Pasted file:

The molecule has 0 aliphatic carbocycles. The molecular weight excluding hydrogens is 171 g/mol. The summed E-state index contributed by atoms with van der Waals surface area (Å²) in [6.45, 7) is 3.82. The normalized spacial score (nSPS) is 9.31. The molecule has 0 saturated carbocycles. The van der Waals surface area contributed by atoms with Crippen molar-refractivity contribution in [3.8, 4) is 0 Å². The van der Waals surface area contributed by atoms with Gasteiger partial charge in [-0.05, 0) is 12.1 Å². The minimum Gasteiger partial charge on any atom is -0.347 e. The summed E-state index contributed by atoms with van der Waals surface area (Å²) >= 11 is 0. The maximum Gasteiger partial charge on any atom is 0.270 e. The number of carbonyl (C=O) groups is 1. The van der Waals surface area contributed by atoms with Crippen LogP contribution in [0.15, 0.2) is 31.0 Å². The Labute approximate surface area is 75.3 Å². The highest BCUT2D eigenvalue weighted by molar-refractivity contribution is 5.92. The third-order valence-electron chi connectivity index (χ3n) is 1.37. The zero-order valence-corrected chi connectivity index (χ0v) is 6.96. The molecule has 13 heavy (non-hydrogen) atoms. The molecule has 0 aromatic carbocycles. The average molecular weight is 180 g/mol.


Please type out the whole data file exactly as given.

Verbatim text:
The molecule has 0 aliphatic carbocycles. The molecular weight excluding hydrogens is 171 g/mol. The summed E-state index contributed by atoms with van der Waals surface area (Å²) in [6.45, 7) is 3.82. The normalized spacial score (nSPS) is 9.31. The molecule has 0 saturated carbocycles. The van der Waals surface area contributed by atoms with Crippen molar-refractivity contribution in [3.8, 4) is 0 Å². The van der Waals surface area contributed by atoms with Gasteiger partial charge in [-0.05, 0) is 12.1 Å². The minimum Gasteiger partial charge on any atom is -0.347 e. The summed E-state index contributed by atoms with van der Waals surface area (Å²) >= 11 is 0. The maximum Gasteiger partial charge on any atom is 0.270 e. The number of carbonyl (C=O) groups is 1. The van der Waals surface area contributed by atoms with Crippen LogP contribution in [0.15, 0.2) is 31.0 Å². The Labute approximate surface area is 75.3 Å². The highest BCUT2D eigenvalue weighted by molar-refractivity contribution is 5.92. The third-order valence-electron chi connectivity index (χ3n) is 1.37. The zero-order valence-corrected chi connectivity index (χ0v) is 6.96. The molecule has 13 heavy (non-hydrogen) atoms. The molecule has 0 aromatic carbocycles. The average molecular weight is 180 g/mol.